How To Buy Prepaid Visa With Credit Card
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You should be able to buy prepaid cards with a credit card in most stores. I tried at Wallgreens and there weren't any issues, but you could buy a prepaid card from gas stations, drug stores, grocery stores and big box stores. Those sell prepaid cards and definitely accept credit cards.
One of the most popular gift options these days is prepaid cards. They're useful gifts for all ages, but especially for teens who are old enough to be responsible for how they spend their money. Sometimes, they're also a way for people to curb unhealthy spending behaviors because a prepaid card has a spending limit.
To get a prepaid card, you can simply pay cash or charge for one at the register of your local supermarket, pharmacy or department store. The cards are reloadable, but trying to reload using credit cards may affect rewards programs.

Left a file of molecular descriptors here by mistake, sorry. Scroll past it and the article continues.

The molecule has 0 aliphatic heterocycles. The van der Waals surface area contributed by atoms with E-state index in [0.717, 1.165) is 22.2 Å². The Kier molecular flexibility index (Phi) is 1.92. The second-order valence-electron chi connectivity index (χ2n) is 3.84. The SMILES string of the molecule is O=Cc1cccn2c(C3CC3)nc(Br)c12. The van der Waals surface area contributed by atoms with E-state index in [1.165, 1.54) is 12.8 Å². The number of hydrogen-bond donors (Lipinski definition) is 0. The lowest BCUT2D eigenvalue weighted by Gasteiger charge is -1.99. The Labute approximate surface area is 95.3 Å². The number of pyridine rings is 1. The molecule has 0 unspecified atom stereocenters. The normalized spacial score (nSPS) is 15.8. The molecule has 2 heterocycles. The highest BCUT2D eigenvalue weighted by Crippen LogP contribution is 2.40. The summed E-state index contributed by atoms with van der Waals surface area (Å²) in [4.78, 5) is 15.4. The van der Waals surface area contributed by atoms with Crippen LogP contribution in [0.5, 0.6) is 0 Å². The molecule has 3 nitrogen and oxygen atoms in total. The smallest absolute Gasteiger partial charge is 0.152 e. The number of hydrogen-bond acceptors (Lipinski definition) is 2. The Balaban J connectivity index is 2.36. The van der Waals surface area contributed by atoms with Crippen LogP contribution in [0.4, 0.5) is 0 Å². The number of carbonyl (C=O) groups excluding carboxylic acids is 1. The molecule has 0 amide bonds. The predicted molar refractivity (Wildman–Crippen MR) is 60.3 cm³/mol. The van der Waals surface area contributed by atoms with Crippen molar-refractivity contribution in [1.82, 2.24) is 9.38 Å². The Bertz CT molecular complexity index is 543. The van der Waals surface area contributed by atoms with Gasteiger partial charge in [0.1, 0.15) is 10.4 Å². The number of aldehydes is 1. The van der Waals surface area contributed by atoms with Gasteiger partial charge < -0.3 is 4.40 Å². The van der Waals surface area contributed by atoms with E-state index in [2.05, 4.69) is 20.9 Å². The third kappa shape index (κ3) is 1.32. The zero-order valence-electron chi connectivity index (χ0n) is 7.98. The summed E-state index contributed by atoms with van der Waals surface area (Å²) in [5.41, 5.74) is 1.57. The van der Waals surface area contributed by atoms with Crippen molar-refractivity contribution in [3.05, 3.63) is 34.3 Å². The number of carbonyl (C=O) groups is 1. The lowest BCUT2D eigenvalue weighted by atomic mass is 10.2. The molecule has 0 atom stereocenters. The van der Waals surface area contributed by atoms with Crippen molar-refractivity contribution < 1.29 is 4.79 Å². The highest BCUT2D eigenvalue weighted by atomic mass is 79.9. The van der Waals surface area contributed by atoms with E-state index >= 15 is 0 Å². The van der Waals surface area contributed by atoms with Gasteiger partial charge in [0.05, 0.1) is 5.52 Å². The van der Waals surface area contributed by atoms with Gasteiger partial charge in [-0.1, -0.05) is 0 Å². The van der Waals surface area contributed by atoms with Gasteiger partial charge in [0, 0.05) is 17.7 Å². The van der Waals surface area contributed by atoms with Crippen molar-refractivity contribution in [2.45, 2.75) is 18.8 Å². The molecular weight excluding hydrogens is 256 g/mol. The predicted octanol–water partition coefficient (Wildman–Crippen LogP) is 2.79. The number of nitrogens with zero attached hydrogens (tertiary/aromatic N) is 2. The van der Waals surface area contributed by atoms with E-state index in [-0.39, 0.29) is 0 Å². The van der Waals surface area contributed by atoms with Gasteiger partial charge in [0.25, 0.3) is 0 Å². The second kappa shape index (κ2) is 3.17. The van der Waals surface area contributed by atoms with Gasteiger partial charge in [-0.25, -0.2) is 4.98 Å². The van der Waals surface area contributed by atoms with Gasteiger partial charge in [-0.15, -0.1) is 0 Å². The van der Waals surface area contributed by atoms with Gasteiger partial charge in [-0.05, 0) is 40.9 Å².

To reload a prepaid card with a credit card, if you have no other payment options, you can get a cash advance on your credit card. Cash advances are available at many banks' ATMs, but cash advance fees are typically high, so this tactic is not very worthwhile.
The most common reason people get prepaid cards, even when buying them as gifts, is to control spending. They are useful if your credit history doesn't allow you to get a regular credit card. With the popularity of online shopping platforms increasing, they are also a good way to shop with limited risk.